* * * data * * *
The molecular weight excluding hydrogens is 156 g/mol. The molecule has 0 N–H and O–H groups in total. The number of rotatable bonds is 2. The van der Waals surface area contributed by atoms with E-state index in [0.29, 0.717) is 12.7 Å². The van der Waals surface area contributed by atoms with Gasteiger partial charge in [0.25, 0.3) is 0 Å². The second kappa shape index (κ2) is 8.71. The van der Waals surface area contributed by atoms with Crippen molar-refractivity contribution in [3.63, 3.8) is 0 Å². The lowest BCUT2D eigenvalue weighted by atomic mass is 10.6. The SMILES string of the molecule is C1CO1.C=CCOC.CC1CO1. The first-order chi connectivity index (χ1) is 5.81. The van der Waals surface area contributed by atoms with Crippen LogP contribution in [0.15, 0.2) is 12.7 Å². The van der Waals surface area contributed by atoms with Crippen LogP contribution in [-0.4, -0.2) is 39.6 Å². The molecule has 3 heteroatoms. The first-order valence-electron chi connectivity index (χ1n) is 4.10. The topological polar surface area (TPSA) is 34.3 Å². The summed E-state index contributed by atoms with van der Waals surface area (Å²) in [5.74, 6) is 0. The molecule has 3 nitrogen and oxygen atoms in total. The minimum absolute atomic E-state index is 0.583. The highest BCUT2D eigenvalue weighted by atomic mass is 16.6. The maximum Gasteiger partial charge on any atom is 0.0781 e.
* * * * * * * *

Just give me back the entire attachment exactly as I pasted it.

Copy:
The molecular weight excluding hydrogens is 156 g/mol. The molecule has 0 N–H and O–H groups in total. The number of rotatable bonds is 2. The van der Waals surface area contributed by atoms with E-state index in [0.29, 0.717) is 12.7 Å². The van der Waals surface area contributed by atoms with Gasteiger partial charge in [0.25, 0.3) is 0 Å². The second kappa shape index (κ2) is 8.71. The van der Waals surface area contributed by atoms with Crippen molar-refractivity contribution in [3.63, 3.8) is 0 Å². The lowest BCUT2D eigenvalue weighted by atomic mass is 10.6. The SMILES string of the molecule is C1CO1.C=CCOC.CC1CO1. The first-order chi connectivity index (χ1) is 5.81. The van der Waals surface area contributed by atoms with Crippen LogP contribution in [0.15, 0.2) is 12.7 Å². The van der Waals surface area contributed by atoms with Crippen LogP contribution in [-0.4, -0.2) is 39.6 Å². The molecule has 3 heteroatoms. The first-order valence-electron chi connectivity index (χ1n) is 4.10. The topological polar surface area (TPSA) is 34.3 Å². The summed E-state index contributed by atoms with van der Waals surface area (Å²) in [5.74, 6) is 0. The molecule has 3 nitrogen and oxygen atoms in total. The minimum absolute atomic E-state index is 0.583. The highest BCUT2D eigenvalue weighted by atomic mass is 16.6. The maximum Gasteiger partial charge on any atom is 0.0781 e.